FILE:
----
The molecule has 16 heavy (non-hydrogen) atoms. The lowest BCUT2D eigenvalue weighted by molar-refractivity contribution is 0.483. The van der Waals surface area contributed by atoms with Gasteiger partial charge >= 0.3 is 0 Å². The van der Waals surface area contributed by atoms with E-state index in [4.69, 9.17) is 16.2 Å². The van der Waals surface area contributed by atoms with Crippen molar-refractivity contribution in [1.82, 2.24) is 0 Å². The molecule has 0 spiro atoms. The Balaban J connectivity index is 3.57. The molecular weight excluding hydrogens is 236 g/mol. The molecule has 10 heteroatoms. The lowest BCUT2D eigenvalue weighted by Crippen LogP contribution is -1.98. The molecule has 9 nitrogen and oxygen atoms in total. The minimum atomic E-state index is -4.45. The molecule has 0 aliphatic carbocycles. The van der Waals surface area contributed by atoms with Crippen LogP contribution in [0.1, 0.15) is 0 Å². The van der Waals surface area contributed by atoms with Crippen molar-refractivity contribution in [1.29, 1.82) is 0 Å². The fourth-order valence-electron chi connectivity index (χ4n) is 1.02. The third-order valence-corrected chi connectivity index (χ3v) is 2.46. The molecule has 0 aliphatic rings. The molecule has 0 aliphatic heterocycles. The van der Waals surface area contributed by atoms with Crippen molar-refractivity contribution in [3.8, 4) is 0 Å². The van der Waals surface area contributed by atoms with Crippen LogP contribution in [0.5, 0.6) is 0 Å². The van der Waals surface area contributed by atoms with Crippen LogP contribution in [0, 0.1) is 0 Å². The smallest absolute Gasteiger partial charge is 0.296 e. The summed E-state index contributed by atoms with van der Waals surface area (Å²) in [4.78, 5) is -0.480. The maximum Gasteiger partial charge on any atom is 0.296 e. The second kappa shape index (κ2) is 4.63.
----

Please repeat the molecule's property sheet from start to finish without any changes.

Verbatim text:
The molecule has 16 heavy (non-hydrogen) atoms. The lowest BCUT2D eigenvalue weighted by molar-refractivity contribution is 0.483. The van der Waals surface area contributed by atoms with Gasteiger partial charge >= 0.3 is 0 Å². The van der Waals surface area contributed by atoms with E-state index in [4.69, 9.17) is 16.2 Å². The van der Waals surface area contributed by atoms with Crippen molar-refractivity contribution in [1.82, 2.24) is 0 Å². The molecule has 0 spiro atoms. The Balaban J connectivity index is 3.57. The molecular weight excluding hydrogens is 236 g/mol. The molecule has 10 heteroatoms. The lowest BCUT2D eigenvalue weighted by Crippen LogP contribution is -1.98. The molecule has 9 nitrogen and oxygen atoms in total. The minimum atomic E-state index is -4.45. The molecule has 0 aliphatic carbocycles. The van der Waals surface area contributed by atoms with Crippen LogP contribution in [0.1, 0.15) is 0 Å². The van der Waals surface area contributed by atoms with Crippen molar-refractivity contribution in [1.29, 1.82) is 0 Å². The fourth-order valence-electron chi connectivity index (χ4n) is 1.02. The third-order valence-corrected chi connectivity index (χ3v) is 2.46. The molecule has 0 aliphatic rings. The molecule has 0 aliphatic heterocycles. The van der Waals surface area contributed by atoms with Crippen molar-refractivity contribution in [3.8, 4) is 0 Å². The van der Waals surface area contributed by atoms with Crippen LogP contribution in [0.5, 0.6) is 0 Å². The van der Waals surface area contributed by atoms with Crippen LogP contribution in [0, 0.1) is 0 Å². The smallest absolute Gasteiger partial charge is 0.296 e. The summed E-state index contributed by atoms with van der Waals surface area (Å²) in [4.78, 5) is -0.480. The maximum Gasteiger partial charge on any atom is 0.296 e. The second kappa shape index (κ2) is 4.63.